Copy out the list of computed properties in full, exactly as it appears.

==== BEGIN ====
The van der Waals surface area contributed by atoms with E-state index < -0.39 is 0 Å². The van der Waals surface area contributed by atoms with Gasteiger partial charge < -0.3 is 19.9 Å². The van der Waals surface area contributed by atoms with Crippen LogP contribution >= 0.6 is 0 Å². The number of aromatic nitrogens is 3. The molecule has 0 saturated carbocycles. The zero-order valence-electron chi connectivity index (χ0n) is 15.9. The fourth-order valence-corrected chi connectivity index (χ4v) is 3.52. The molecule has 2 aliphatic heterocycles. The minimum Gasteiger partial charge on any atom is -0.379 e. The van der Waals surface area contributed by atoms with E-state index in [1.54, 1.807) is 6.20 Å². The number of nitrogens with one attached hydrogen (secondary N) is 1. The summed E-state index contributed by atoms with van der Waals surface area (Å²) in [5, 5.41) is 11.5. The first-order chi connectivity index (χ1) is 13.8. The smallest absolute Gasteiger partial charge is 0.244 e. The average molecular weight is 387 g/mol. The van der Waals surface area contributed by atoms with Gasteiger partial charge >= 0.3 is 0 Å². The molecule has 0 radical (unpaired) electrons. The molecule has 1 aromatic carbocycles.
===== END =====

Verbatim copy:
The van der Waals surface area contributed by atoms with E-state index < -0.39 is 0 Å². The van der Waals surface area contributed by atoms with Gasteiger partial charge < -0.3 is 19.9 Å². The van der Waals surface area contributed by atoms with Crippen LogP contribution >= 0.6 is 0 Å². The number of aromatic nitrogens is 3. The molecule has 0 saturated carbocycles. The zero-order valence-electron chi connectivity index (χ0n) is 15.9. The fourth-order valence-corrected chi connectivity index (χ4v) is 3.52. The molecule has 2 aliphatic heterocycles. The minimum Gasteiger partial charge on any atom is -0.379 e. The van der Waals surface area contributed by atoms with E-state index in [1.54, 1.807) is 6.20 Å². The number of nitrogens with one attached hydrogen (secondary N) is 1. The summed E-state index contributed by atoms with van der Waals surface area (Å²) in [5, 5.41) is 11.5. The first-order chi connectivity index (χ1) is 13.8. The smallest absolute Gasteiger partial charge is 0.244 e. The average molecular weight is 387 g/mol. The van der Waals surface area contributed by atoms with Gasteiger partial charge >= 0.3 is 0 Å². The molecule has 0 radical (unpaired) electrons. The molecule has 1 aromatic carbocycles.